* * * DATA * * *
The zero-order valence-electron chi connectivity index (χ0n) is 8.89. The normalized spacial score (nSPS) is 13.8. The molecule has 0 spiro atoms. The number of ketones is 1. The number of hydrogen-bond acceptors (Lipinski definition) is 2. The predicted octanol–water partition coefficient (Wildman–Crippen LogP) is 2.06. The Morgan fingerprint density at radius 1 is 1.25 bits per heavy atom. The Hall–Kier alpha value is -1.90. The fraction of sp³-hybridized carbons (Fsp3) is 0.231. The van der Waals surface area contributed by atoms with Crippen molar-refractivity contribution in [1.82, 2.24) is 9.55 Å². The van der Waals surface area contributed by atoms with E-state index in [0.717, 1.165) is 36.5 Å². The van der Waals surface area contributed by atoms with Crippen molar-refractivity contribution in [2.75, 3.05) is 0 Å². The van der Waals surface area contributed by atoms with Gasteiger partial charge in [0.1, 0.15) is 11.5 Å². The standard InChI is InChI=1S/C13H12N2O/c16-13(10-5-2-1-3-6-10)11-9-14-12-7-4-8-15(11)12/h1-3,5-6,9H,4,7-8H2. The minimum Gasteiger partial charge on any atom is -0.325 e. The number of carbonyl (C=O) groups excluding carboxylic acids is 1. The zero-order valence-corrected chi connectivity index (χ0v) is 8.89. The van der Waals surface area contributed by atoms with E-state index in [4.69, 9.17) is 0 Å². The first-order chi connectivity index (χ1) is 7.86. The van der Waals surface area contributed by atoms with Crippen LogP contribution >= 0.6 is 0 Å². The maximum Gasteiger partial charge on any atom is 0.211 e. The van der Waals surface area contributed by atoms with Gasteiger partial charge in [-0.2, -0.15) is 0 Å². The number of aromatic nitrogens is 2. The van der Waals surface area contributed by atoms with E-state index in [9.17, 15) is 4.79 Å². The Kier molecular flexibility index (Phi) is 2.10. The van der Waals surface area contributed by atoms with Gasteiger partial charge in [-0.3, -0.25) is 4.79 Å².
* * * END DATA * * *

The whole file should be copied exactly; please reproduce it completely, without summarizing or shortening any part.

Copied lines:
The zero-order valence-electron chi connectivity index (χ0n) is 8.89. The normalized spacial score (nSPS) is 13.8. The molecule has 0 spiro atoms. The number of ketones is 1. The number of hydrogen-bond acceptors (Lipinski definition) is 2. The predicted octanol–water partition coefficient (Wildman–Crippen LogP) is 2.06. The Morgan fingerprint density at radius 1 is 1.25 bits per heavy atom. The Hall–Kier alpha value is -1.90. The fraction of sp³-hybridized carbons (Fsp3) is 0.231. The van der Waals surface area contributed by atoms with Crippen molar-refractivity contribution in [1.82, 2.24) is 9.55 Å². The van der Waals surface area contributed by atoms with E-state index in [0.717, 1.165) is 36.5 Å². The van der Waals surface area contributed by atoms with Crippen molar-refractivity contribution in [2.75, 3.05) is 0 Å². The van der Waals surface area contributed by atoms with Gasteiger partial charge in [0.1, 0.15) is 11.5 Å². The standard InChI is InChI=1S/C13H12N2O/c16-13(10-5-2-1-3-6-10)11-9-14-12-7-4-8-15(11)12/h1-3,5-6,9H,4,7-8H2. The minimum Gasteiger partial charge on any atom is -0.325 e. The number of carbonyl (C=O) groups excluding carboxylic acids is 1. The zero-order valence-corrected chi connectivity index (χ0v) is 8.89. The van der Waals surface area contributed by atoms with E-state index in [4.69, 9.17) is 0 Å². The first-order chi connectivity index (χ1) is 7.86. The van der Waals surface area contributed by atoms with Crippen LogP contribution >= 0.6 is 0 Å². The maximum Gasteiger partial charge on any atom is 0.211 e. The van der Waals surface area contributed by atoms with Gasteiger partial charge in [-0.2, -0.15) is 0 Å². The number of aromatic nitrogens is 2. The van der Waals surface area contributed by atoms with E-state index in [9.17, 15) is 4.79 Å². The Kier molecular flexibility index (Phi) is 2.10. The van der Waals surface area contributed by atoms with Gasteiger partial charge in [-0.3, -0.25) is 4.79 Å².